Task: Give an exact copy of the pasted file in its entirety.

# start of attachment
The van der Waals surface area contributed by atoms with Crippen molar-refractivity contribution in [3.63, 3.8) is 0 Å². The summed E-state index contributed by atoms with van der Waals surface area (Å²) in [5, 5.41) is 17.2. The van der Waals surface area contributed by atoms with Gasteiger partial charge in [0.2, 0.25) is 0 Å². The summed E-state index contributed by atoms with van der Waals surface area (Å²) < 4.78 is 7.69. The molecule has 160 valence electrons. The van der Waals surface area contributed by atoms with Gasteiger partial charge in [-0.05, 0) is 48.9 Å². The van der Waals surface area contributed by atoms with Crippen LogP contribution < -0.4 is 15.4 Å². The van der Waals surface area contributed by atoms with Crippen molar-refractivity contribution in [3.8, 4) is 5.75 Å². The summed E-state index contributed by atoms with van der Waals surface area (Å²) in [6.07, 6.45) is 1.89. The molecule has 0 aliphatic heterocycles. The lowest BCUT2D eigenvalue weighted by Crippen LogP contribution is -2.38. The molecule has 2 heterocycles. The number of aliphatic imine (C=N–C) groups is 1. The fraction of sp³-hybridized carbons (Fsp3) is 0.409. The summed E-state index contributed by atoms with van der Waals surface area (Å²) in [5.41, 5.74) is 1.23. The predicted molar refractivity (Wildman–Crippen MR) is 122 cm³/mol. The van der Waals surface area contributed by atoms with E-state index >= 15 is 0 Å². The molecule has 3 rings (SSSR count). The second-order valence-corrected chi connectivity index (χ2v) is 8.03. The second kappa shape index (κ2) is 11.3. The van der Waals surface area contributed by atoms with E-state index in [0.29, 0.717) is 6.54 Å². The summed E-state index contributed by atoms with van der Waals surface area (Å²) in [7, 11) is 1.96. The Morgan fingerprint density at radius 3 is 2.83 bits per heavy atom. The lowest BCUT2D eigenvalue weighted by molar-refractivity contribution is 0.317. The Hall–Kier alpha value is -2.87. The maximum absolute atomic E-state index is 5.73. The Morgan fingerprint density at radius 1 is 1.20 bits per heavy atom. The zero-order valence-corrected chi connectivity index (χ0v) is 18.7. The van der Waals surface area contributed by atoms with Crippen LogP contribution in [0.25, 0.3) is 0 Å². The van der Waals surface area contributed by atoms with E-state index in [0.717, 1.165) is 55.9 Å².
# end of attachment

The van der Waals surface area contributed by atoms with Crippen molar-refractivity contribution in [3.63, 3.8) is 0 Å². The summed E-state index contributed by atoms with van der Waals surface area (Å²) in [5, 5.41) is 17.2. The van der Waals surface area contributed by atoms with Gasteiger partial charge in [0.2, 0.25) is 0 Å². The summed E-state index contributed by atoms with van der Waals surface area (Å²) < 4.78 is 7.69. The molecule has 160 valence electrons. The van der Waals surface area contributed by atoms with Gasteiger partial charge in [-0.05, 0) is 48.9 Å². The van der Waals surface area contributed by atoms with Crippen LogP contribution < -0.4 is 15.4 Å². The van der Waals surface area contributed by atoms with Crippen molar-refractivity contribution in [3.8, 4) is 5.75 Å². The summed E-state index contributed by atoms with van der Waals surface area (Å²) in [6.07, 6.45) is 1.89. The molecule has 0 aliphatic heterocycles. The lowest BCUT2D eigenvalue weighted by Crippen LogP contribution is -2.38. The molecule has 2 heterocycles. The number of aliphatic imine (C=N–C) groups is 1. The fraction of sp³-hybridized carbons (Fsp3) is 0.409. The summed E-state index contributed by atoms with van der Waals surface area (Å²) in [5.41, 5.74) is 1.23. The predicted molar refractivity (Wildman–Crippen MR) is 122 cm³/mol. The van der Waals surface area contributed by atoms with E-state index >= 15 is 0 Å². The molecule has 3 rings (SSSR count). The second-order valence-corrected chi connectivity index (χ2v) is 8.03. The second kappa shape index (κ2) is 11.3. The van der Waals surface area contributed by atoms with E-state index in [0.29, 0.717) is 6.54 Å². The summed E-state index contributed by atoms with van der Waals surface area (Å²) in [7, 11) is 1.96. The Morgan fingerprint density at radius 3 is 2.83 bits per heavy atom. The lowest BCUT2D eigenvalue weighted by molar-refractivity contribution is 0.317. The Hall–Kier alpha value is -2.87. The maximum absolute atomic E-state index is 5.73. The Morgan fingerprint density at radius 1 is 1.20 bits per heavy atom. The zero-order valence-corrected chi connectivity index (χ0v) is 18.7. The van der Waals surface area contributed by atoms with Crippen LogP contribution in [0.25, 0.3) is 0 Å². The van der Waals surface area contributed by atoms with E-state index in [0.717, 1.165) is 55.9 Å².